LSU AgCenter rice pathologist Felipe Dalla Lana explores some of the latest lines to be grown in the greenhouses of the H. Rouse Caffey Rice Research Station. Dalla Lana brings a quantitative approach to the Rice Research Station’s Rice Pathology Project. Photo by Derek Albert/LSU AgCenter
For Louisiana rice producers, the 2022 growing season offered two narratives for disease in rice fields.
First, the warm and relatively dry spring and summer seasons saw little in the way of rice crop diseases. But when the near-daily late summer rains blanketed south Louisiana, disease pressures ramped up, especially in late-planted rice fields, according to Felipe Dalla Lana, plant pathologist at the H. Rouse Caffey Rice Research Station.
Dalla Lana cited what plant pathologists call the disease triangle to describe the pattern of disease that occurred in 2022. The disease triangle outlines that for disease to be present there must be three factors: the plant must be of a variety that is susceptible, a pathogen for the disease must be present and the environment must be conducive to the disease.
“What we had this year was the two first components, but for most of the time we didn’t have the environment that was conducive,” he said.
Even in instances where all three components of the disease triangle are present, there may not always be a need for mediation, he explained. The objective for the Rice Research Station’s pathology project is geared more towards helping growers produce a viable rice crop with a focus on economic stability.
“The goal of our program is not necessarily to have no disease in the fields, but to have control at an economical and environmental level,” Dalla Lana said. “This means that we don’t necessarily have to have disease-free fields, but our fields must produce as much as they can with a minimal level of fungicides or any other intervention that we have to do to control the disease.”
“Sheath blight continues to be the biggest concern, especially in the fields that are in a rice-soybean rotation,” he said.
Rice is a welcoming host for Rhizoctonia solani which causes sheath blight in rice and infects soybean fields as aerial blight. The inoculum that causes sheath blight overwinters in the soil until it has a healthy host plant to latch onto or until it eventually decays. In fields that have been in a rice-soybean rotation for recurring seasons, that inoculum has built up over time, providing better chances for the field to be infected. Therefore, in fields with historically high levels of sheath blight or soybean aerial blight, producers can expect a higher risk of developing a severe epidemic of sheath blight in the following year. Dalla Lana said for producers to stave off sheath blight, plant a non-host crop or put the affected field in crawfish rotation.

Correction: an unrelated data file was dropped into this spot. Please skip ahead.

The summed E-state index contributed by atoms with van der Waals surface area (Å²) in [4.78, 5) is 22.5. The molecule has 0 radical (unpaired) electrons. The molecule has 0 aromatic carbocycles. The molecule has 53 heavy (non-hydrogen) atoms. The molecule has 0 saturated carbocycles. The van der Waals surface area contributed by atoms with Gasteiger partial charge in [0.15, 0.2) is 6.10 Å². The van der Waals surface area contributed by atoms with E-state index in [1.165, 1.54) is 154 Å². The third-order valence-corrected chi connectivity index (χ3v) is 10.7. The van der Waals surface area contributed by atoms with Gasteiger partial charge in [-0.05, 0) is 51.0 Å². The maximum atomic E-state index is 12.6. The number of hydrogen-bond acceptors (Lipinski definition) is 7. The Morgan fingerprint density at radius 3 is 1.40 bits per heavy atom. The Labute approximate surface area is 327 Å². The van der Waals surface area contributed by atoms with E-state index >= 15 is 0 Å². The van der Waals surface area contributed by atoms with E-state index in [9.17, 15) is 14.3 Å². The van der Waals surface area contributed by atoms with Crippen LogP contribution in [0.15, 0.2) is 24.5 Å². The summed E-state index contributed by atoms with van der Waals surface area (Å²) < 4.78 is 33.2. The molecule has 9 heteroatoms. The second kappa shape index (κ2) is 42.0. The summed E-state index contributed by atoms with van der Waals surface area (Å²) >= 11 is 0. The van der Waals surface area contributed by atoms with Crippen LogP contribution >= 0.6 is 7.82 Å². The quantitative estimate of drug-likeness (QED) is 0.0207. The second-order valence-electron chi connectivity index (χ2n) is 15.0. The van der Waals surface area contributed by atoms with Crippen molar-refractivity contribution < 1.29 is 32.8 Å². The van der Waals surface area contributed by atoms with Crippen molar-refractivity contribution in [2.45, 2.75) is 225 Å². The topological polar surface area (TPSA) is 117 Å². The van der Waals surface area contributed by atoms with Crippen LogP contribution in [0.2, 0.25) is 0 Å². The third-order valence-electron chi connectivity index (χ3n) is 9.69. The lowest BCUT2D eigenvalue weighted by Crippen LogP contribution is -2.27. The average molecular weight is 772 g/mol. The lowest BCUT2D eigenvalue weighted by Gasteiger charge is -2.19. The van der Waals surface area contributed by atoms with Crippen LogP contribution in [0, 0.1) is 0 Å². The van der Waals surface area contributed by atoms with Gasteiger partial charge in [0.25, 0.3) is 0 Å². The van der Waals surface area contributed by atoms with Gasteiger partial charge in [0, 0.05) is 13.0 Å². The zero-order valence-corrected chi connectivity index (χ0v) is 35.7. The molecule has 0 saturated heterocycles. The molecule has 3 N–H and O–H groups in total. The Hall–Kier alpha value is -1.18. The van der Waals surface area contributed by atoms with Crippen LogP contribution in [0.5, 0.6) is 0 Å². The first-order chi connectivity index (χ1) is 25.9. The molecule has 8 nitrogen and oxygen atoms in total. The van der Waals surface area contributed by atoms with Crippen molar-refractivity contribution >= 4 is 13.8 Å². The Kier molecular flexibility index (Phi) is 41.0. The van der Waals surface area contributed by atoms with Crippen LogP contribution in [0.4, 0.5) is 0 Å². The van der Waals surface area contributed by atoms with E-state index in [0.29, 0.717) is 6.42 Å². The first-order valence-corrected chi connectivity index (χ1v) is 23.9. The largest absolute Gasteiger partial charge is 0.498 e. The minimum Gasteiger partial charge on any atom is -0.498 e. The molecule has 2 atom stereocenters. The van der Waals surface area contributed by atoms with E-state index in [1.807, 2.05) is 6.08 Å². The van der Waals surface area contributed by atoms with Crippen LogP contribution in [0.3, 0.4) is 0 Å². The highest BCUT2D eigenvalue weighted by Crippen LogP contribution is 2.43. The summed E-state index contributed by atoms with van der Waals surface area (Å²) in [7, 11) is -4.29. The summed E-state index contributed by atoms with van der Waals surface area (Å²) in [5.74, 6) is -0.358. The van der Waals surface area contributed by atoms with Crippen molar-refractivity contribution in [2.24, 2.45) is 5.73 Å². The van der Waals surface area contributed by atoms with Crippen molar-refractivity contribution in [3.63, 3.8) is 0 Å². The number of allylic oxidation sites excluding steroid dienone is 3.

Although blast was not a major concern in rice fields in 2022, Dalla Lana said prevention is the best course. He said it starts with choosing varieties that contain the Pita gene. The Pita gene in rice prevents infection by Pyricularia oryzae, the fungus species that causes blast.
A proactive step in averting blast and other rice diseases is to avoid a high-nitrogen fertilization regimen, he recommended. “There are a lot of biochemical and physiological components to this, but to simplify, nitrogen facilitates the fungus infection and colonization of the plant,” he explained.
While fungicides can aid in controlling blast, sheath blight and other diseases in rice fields, Dalla Lana cautions that they are not a guarantee. Prevention remains a key to producing a viable rice crop.
“Do not rely only on the fungicide, but choose your variety, know your fields and plan your management based on this,” he said.
2022 marks Dalla Lana’s first year as pathologist at the Rice Research Station. Kurt Guidry, resident coordinator at the station, said Dalla Lana brings a quantitative research approach to plant pathology that he garnered from academia in his home country of Brazil and, more recently, The Ohio State University and Penn State University. Dalla Lana said his quantitative approach is dependent upon organizing research data compiled at the research station over many previous years. He said the data will be the building blocks to start this new quantitative research.
“There are a few components to this,” he said. “We have to look back at what was done in the past and use that information — the historical data — to see what happened in the past. We want to use the data for a different view to get new answers.”
Under Dalla Lana’s leadership, the rice pathology project will continue to test new fungicide products and will soon incorporate new faces at newly created positions to further explore rice diseases with a new research approach.